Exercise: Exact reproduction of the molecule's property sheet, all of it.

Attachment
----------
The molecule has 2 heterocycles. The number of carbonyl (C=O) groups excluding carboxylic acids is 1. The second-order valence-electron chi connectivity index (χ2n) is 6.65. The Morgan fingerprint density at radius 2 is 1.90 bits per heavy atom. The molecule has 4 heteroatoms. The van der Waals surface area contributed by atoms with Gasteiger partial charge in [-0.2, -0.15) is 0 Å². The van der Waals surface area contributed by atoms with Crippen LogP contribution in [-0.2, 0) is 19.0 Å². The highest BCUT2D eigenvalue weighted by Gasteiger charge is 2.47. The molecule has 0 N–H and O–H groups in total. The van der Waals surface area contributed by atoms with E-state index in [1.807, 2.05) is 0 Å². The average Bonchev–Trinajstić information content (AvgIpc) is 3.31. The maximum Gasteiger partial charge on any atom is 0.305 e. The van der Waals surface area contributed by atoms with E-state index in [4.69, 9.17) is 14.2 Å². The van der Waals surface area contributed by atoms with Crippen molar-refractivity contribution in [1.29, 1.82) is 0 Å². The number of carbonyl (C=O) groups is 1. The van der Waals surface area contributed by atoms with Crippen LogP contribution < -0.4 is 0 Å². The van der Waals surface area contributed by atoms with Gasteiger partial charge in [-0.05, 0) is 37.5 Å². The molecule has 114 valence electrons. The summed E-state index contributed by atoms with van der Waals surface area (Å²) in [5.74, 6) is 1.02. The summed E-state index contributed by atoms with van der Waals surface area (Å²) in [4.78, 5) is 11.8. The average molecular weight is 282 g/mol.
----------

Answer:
The molecule has 2 heterocycles. The number of carbonyl (C=O) groups excluding carboxylic acids is 1. The second-order valence-electron chi connectivity index (χ2n) is 6.65. The Morgan fingerprint density at radius 2 is 1.90 bits per heavy atom. The molecule has 4 heteroatoms. The van der Waals surface area contributed by atoms with Gasteiger partial charge in [-0.2, -0.15) is 0 Å². The van der Waals surface area contributed by atoms with Crippen LogP contribution in [-0.2, 0) is 19.0 Å². The highest BCUT2D eigenvalue weighted by Gasteiger charge is 2.47. The molecule has 0 N–H and O–H groups in total. The van der Waals surface area contributed by atoms with E-state index in [1.807, 2.05) is 0 Å². The average Bonchev–Trinajstić information content (AvgIpc) is 3.31. The maximum Gasteiger partial charge on any atom is 0.305 e. The van der Waals surface area contributed by atoms with E-state index in [4.69, 9.17) is 14.2 Å². The van der Waals surface area contributed by atoms with Crippen molar-refractivity contribution in [1.29, 1.82) is 0 Å². The number of carbonyl (C=O) groups is 1. The van der Waals surface area contributed by atoms with Crippen LogP contribution < -0.4 is 0 Å². The van der Waals surface area contributed by atoms with Gasteiger partial charge in [-0.05, 0) is 37.5 Å². The molecule has 114 valence electrons. The summed E-state index contributed by atoms with van der Waals surface area (Å²) in [5.74, 6) is 1.02. The summed E-state index contributed by atoms with van der Waals surface area (Å²) in [4.78, 5) is 11.8. The average molecular weight is 282 g/mol.